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Christmas this year should be that bit safer for children


16 Jun 2011


Health & Consumers

ANEC, the European Consumer Voice in Standardisation, welcomes the adoption and publication of the new toy safety standard EN 71-1:2011 (1). This European Standard replaces EN 71-1:2005. It is the first European Standard published that takes into account the provisions of the new Toy Safety Directive 2009/48/EC, which will become applicable as of 20 July 2011 (2).


Once it is cited in the Official Journal of the European Union, EN 71-1:2011 will provide presumption of conformity to the new Toy Safety Directive. ANEC was successful in influencing the mechanical requirements of the new legislation, and participated actively in the revision of the standard, which will give better protection to children playing with toys.  For instance, it is thanks to ANEC that textile toys for children under three years must now be able to be cleaned or washed without their safety being compromised. Requirements to prevent children from choking or drowning have also been improved.


Stephen Russell, ANEC Secretary-General, said: “Despite the numerous improvements in the new standard, longer cords on certain toys are now allowed. In our opinion, this will increase the strangulation risk posed to children aged between 18-36 months”.


Some challenges remain for the future. New noise requirements have to be elaborated in order to protect children’s hearing. Better requirements for the presentation of warnings need to be determined as well, as many warnings on toys today are very small, not easy to find nor are easily legible.


It remains to be seen now how the standard will work in practice, and how the toy market will be controlled. “The best legislation or standard is of no use if not properly enforced. ANEC therefore urges the European Commission to resource joint market surveillance actions among Member States in order to strengthen market surveillance at the European level (3) and help ensure that unsafe toys are removed from sale”, added Stephen Russell.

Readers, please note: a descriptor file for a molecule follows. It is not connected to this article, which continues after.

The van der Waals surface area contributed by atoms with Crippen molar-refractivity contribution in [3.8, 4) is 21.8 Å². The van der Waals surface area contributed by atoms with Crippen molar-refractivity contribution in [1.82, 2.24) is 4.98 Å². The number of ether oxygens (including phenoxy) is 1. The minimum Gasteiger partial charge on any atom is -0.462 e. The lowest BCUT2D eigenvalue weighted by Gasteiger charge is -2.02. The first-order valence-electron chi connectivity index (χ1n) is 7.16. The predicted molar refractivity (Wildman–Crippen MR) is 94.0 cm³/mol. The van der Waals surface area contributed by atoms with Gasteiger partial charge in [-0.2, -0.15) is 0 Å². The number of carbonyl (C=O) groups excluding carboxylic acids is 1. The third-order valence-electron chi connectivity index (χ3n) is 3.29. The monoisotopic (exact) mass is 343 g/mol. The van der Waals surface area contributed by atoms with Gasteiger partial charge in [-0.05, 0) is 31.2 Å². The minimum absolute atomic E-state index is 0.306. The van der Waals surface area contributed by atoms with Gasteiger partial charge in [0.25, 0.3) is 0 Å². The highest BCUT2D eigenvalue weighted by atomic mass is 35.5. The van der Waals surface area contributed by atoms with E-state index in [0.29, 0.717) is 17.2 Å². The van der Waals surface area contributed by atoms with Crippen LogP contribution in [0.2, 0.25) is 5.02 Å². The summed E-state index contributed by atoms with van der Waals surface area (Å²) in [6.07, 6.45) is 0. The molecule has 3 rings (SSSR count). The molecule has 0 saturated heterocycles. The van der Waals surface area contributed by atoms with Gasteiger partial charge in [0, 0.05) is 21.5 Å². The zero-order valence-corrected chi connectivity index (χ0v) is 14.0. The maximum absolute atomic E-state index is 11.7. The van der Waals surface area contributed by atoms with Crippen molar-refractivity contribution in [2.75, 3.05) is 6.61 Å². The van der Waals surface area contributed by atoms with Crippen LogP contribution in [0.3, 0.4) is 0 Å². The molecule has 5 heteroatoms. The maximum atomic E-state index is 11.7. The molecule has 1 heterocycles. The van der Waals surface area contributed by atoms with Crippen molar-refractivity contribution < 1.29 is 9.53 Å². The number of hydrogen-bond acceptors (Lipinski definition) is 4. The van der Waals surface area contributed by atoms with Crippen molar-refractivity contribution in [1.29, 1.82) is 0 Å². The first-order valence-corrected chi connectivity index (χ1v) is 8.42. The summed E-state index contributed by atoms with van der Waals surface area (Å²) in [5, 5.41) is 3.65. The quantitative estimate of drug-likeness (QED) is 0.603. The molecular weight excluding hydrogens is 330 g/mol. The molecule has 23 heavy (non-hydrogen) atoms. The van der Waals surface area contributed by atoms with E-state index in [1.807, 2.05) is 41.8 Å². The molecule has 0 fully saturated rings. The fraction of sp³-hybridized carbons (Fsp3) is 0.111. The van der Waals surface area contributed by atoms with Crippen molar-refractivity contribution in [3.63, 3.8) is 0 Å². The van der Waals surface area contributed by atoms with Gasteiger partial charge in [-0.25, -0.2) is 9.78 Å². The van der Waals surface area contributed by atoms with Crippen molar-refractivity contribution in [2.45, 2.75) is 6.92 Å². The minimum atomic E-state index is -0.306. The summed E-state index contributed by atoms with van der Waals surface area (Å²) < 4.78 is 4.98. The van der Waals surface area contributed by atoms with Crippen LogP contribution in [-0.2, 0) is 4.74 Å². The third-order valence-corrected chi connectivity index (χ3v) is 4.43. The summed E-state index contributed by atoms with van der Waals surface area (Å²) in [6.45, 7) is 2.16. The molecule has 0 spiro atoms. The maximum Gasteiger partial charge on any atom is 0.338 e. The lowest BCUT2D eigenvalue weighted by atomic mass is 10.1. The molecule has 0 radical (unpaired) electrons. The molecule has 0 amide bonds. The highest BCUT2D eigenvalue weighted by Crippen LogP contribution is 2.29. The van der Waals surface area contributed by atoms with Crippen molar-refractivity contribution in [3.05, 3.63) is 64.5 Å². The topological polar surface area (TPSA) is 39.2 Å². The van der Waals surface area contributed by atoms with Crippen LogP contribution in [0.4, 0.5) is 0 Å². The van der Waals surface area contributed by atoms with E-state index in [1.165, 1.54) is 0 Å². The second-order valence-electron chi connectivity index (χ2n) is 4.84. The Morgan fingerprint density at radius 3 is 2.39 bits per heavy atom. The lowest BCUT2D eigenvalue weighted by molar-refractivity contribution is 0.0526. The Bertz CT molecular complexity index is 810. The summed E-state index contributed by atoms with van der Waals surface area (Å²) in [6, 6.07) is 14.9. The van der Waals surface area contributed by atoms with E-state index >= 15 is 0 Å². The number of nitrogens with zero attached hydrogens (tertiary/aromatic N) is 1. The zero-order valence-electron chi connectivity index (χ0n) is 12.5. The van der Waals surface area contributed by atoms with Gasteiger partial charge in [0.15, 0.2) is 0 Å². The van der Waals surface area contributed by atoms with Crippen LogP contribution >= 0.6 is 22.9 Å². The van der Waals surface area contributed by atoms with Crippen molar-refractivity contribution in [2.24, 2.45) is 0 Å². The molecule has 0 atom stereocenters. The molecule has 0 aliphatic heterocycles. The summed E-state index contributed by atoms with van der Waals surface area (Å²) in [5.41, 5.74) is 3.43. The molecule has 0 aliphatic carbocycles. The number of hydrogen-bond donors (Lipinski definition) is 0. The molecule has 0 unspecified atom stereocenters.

(1)  EN 71-1:2011 Safety of toys - Part 1: Mechanical and physical properties

(2)  The chemical provisions and requirements of Directive 2009/048/EC will only become applicable on 20 July 2013.

(3)  See “Joint ANEC/ORGALIME position paper "Call for an effective pan-European market surveillance system" (


ANEC in brief


ANEC is the European consumer voice in standardisation, representing and defending consumer interests in the process of standardisation and certification. ANEC was set up in 1995 as an international non-profit association under Belgian law and represents consumer organisations from the 27 EU Member States and 3 EFTA countries and Croatia. ANEC is funded by the European Union and the EFTA Secretariat, while national consumer organisations contribute in kind. Its Secretariat is based in Brussels.


The driving force behind ANEC involvement in standardisation related to child safety is to reduce the high number of accidents involving children. Another reason is the need to ensure a minimum quality of products used by and accessible to children. It is equally important to ensure that consumers can distinguish between products complying with minimum safety standards and those that do not.


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